I finally got to present my program on a chilly Thursday evening. It’s understood that most of the people that come to our talks are there to find out where the telescopes are going to be afterwards and seeing that it was such a cold night we didn’t expect many takers for the telescope viewing. I was set up at the lodge in a ballroom that seats about 150 people; we don’t usually get more than 50 for talks this time of year though.
About an hour before the talk as I’m setting up, a couple comes in and calls out to me as they make their way down the aisle to the front of the room. “Well that hike you recommended today was exhausting, we’re in pain!” “I’m glad to hear it!”--“We’re going to push some chairs together and sleep here until your talk! Don’t mind us!” So much for practicing…

I decide instead to pace up and down the aisle trying to rehearse the talk in my head. As I’m stepping back up on the stage from one circuit of the room the side door opens and a line of kids walks in. The first one reaches the front of the room and sits down and the line is still coming in the door. Finally some adults come in with the middle of the line and walk up to me to explain that they’re a 7th grade class from a local school; just about 80 kids. I nod and stand quietly at the podium trying to get my head around this when I hear the teachers shushing all of the kids and the room gets completely silent. I realize they’re all looking at me assuming that I’m about to begin the talk and I quickly blurt out “Oh! We’ve got about 35 minutes before the program begins so feel free to continue talking to each other and making as much noise as you want!” seeing some concerned looks from the teachers I add “or remain completely quiet; whatever your teachers prefer!”

I head to the back of the room to greet the guests as they come in; the same people who, earlier in the day at the information desk, I told to show up whenever they wanted because the show wouldn’t be crowded. With about 10 minutes to go and the seats full and people standing at the doorway, the lights go out. Once again the teachers assume the program is starting and shush their classes. I sprint up from the back of the room and start to tell everyone once again that we’ve still got a few minutes to wait as I turn the lights back on. I look around though and see the restless students and the tired looking guests standing at the door in the back and don’t see much point in waiting, so I begin.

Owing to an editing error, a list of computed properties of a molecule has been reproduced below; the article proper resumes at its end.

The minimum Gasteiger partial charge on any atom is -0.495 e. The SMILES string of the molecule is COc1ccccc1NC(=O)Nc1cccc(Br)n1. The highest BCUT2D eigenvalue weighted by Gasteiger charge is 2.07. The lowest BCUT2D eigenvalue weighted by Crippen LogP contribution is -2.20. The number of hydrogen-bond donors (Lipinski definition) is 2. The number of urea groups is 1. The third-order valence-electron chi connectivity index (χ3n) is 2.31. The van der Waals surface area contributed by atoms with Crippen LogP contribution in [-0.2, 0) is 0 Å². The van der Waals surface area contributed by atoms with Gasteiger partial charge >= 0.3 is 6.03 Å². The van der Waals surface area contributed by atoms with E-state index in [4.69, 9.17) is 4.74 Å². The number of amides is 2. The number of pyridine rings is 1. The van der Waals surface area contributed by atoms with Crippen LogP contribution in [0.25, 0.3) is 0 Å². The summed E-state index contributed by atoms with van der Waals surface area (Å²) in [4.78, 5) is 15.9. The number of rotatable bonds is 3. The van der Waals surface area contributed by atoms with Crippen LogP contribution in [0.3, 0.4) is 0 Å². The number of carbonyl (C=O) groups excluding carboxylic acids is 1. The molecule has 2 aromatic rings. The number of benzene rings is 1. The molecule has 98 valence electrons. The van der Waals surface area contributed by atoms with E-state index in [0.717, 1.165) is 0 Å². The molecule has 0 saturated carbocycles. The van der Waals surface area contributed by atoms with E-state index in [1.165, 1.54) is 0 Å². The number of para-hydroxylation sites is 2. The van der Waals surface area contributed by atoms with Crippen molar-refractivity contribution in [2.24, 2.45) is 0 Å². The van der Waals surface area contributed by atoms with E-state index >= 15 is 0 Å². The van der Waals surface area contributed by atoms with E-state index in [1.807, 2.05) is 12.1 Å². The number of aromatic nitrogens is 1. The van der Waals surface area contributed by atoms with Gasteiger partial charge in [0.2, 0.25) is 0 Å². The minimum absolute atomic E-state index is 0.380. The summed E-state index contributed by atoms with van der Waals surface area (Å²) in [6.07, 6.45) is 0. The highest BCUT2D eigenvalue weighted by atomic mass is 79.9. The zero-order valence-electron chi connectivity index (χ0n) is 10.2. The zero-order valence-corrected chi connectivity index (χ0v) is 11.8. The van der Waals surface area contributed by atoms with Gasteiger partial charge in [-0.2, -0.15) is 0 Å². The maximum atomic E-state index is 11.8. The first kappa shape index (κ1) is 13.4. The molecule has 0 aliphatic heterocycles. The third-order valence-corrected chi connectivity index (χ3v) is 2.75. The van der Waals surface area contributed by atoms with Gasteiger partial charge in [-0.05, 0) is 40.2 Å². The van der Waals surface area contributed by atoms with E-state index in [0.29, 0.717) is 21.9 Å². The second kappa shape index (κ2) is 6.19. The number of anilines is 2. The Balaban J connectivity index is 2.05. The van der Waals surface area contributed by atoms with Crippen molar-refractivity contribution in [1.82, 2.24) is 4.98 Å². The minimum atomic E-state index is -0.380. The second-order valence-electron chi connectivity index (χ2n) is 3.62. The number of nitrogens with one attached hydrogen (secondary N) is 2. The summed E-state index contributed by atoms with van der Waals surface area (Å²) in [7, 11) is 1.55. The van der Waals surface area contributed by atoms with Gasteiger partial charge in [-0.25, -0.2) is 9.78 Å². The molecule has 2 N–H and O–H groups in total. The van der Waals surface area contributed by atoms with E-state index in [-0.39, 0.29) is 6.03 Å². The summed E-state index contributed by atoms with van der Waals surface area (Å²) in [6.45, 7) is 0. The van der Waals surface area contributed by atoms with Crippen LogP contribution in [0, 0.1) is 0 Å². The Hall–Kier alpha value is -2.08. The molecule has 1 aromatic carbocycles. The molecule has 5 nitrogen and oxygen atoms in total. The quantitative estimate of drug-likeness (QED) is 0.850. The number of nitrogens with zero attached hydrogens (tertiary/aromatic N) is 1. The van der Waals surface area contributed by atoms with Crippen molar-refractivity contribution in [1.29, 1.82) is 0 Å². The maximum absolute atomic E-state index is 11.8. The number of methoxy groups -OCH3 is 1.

The program goes by quickly, coming in 20 minutes short of the hour I promised. But the kids are still awake by the end, which is encouraging, and they begin to ask a bunch of questions. “How big is a black hole?” I explain singularities and schwarzchild radii.  A girl in the front asks “How long have you been doing this?” I tell her about my work at the planetarium in Chapel Hill. “When is the Pleiades meteor shower?”—“The Pleiades are a distant star cluster, meteors are chunks of debris in the path of Earth’s orbit; perhaps you mean the Perseids!”. The girls up front raise their hands again “How old are you?”—“29”. A faint call from the back of the room, “At sunset we saw a bright light on th…”—“Venus”. Another hand shoots up from the crowd of girls in the front “Are you married?”—“If I were, I probably wouldn’t be here doing this; so, thankfully no.” A teacher stands up, “Alright, no more questions! Back to the buses!!” and the kids march out. 

1 comment:

  1. :) well, I'm glad you shared some of your program here and I'm sure there were people in the audience (although perhaps not all the 7th graders) who were quite inspired and will "reserve the dark sky". Did you conclude with the words you wrote about "why the night sky is important to humans on a personal, emotional level" ? I hope so - I loved this part: "the stars that have been perhaps the greatest of shores over which human thought and emotion have washed... It’s no wonder that so many people look to the sky when they look for their God; where else would God exist but amidst the great gallery of such potent dreams and nightmares."